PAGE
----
Former Anglo Irish Bank chairman Seán FitzPatrick will exit the bankruptcy process early next month, it has been confirmed.

Mr FitzPatrick was adjudicated by the High Court as a bankrupt almost four years ago with debts of €147m and assets worth less than €47m. 

At the time of the adjudication he would have expected to remain a bankrupt for a period of up to 12 years.

However under new insolvency laws introduced in December of last year the duration of bankruptcy has been reduced to three years.

As a result, bankrupts such as Mr FitzPatrick are entitled to an automatic discharge from bankruptcy once the official assignee is satisfied they have fully co-operated with the process.

It has been learned that Mr FitzPatrick will exit the bankruptcy process in June.  

When Mr FitzPatricks bankruptcy was briefly mentioned before the High Court today, Mr Justice Brian McGovern granted orders allowing €1,605,667 to be paid out of the estate in bankruptcy to the Revenue Commissioners.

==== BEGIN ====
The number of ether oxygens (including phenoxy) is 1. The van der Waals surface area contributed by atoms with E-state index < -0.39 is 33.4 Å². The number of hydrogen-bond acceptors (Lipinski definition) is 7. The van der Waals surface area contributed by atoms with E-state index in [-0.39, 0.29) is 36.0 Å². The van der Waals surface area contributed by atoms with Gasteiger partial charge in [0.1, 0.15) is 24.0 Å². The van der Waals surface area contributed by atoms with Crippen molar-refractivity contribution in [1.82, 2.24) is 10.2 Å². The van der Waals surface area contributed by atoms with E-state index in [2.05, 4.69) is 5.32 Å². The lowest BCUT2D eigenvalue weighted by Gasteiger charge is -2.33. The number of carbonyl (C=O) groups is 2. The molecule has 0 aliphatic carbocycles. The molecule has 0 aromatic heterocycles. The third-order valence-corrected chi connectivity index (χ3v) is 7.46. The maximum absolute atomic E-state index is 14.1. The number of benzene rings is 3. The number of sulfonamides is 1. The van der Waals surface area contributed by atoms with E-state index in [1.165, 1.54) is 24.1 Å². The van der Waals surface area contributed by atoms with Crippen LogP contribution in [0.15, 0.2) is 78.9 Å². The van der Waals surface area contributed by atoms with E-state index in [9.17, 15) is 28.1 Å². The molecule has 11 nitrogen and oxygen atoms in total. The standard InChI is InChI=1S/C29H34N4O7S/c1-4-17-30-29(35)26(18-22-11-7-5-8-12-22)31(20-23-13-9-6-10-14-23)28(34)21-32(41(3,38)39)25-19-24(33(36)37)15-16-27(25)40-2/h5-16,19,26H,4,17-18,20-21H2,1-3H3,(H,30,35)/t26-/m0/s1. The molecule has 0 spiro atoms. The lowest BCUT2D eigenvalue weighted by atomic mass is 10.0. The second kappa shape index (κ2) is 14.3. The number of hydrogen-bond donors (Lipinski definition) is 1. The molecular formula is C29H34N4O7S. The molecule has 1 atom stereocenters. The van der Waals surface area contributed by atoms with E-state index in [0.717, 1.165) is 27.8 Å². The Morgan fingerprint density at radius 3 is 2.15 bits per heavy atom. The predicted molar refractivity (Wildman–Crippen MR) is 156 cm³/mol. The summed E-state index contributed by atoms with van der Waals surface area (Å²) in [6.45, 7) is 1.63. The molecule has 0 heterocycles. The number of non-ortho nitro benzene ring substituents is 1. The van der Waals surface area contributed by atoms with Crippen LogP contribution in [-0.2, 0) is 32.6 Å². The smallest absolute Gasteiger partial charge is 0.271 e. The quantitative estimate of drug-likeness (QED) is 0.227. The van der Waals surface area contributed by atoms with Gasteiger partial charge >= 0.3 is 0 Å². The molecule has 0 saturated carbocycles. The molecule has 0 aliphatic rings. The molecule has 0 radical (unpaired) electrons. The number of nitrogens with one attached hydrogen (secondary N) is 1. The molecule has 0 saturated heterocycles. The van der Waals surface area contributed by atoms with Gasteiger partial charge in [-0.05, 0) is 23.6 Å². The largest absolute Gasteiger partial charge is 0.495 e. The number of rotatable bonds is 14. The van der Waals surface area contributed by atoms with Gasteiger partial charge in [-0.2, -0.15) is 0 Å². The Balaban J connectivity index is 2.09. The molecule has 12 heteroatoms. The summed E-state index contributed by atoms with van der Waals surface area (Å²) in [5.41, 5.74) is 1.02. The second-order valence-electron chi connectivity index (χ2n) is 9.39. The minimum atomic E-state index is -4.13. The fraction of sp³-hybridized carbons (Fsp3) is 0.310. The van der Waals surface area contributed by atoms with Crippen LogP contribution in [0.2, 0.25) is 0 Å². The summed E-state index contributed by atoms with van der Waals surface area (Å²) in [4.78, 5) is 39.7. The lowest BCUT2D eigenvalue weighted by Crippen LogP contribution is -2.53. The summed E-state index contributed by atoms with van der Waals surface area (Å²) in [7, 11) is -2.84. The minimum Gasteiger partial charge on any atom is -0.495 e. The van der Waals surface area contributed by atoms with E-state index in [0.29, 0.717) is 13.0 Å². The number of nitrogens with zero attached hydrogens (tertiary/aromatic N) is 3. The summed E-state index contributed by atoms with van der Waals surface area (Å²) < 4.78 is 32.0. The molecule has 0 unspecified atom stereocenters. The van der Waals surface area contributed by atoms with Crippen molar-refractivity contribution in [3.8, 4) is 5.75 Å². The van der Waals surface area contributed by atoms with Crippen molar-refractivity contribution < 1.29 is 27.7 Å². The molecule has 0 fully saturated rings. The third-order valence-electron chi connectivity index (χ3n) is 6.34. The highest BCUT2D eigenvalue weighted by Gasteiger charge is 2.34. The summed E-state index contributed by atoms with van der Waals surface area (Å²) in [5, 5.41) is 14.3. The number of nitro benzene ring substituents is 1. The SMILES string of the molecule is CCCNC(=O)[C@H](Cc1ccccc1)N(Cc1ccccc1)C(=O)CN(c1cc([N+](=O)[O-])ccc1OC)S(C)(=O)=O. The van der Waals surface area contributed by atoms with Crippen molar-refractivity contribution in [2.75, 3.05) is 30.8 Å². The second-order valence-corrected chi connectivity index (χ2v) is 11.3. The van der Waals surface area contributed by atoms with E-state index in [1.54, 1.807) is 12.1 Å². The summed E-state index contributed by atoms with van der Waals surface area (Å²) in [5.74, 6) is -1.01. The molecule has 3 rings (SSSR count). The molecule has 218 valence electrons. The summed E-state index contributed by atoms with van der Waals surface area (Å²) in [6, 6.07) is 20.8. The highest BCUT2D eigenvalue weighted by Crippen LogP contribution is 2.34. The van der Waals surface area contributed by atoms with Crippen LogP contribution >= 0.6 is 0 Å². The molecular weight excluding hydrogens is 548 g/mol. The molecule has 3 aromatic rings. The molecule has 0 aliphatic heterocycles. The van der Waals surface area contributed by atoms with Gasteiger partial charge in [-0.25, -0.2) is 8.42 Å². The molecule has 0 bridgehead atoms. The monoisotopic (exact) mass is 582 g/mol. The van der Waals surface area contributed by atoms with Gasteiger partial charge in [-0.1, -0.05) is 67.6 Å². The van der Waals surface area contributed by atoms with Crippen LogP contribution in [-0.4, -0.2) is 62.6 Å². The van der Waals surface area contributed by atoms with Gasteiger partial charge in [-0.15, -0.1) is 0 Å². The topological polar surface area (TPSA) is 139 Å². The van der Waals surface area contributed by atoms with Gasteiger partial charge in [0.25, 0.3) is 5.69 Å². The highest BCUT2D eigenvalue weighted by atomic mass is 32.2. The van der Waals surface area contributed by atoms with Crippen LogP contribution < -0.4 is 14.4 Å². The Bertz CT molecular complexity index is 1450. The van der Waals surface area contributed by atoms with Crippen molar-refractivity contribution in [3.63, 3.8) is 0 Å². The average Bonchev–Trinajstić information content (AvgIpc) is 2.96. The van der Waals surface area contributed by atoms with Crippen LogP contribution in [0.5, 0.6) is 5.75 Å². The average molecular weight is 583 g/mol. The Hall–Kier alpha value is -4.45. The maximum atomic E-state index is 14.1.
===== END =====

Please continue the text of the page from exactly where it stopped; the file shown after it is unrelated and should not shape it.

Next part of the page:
The payment was made on an interim basis to Revenue, which the court was told, is a preferential creditor of the estate. 

The application for the payment out was made by the court appointed official in charge of Mr FitzPatrick's bankruptcy, official assignee Mr Chris Lehane.

Mr FitzPatrick, 65, who has an address at Greystones Co Wicklow, was not present in court for the application.

Following his adjudication Mr FitzPatrick provided a statement of affairs to the official assignee stating he had debts of €145m, the bulk of which was owed to various financial institutions including Anglo, compared to assets of some €47m. 

The adjudication was made at his own request shortly after opposition from Anglo ensured the collapse of his proposed settlement deal with creditors.  

In his 2010 statement of affairs Mr FitzPatrick revealed his interest in several properties, including his family home and another house in Greystones, Co Wicklow; a house in Bray, Co Wicklow, and apartments in Marbella, Spain; at Smithfield Market, Dublin and Killiney Court, Killiney.

He also listed property assets in Britain, France, Hungary, South Africa and the US in his statement.  

The statement revealed further assets including his interests in Nigerian oil and gas firm Ekeh and with the Quinlan Property group.  

He also held a number of investment portfolios, held with stockbrokers firms.

Aside from his debts to financial institutions, Revenue claimed it was owed more than €3m from him.  

Part of that demand by Revenue was appealed by the businessman.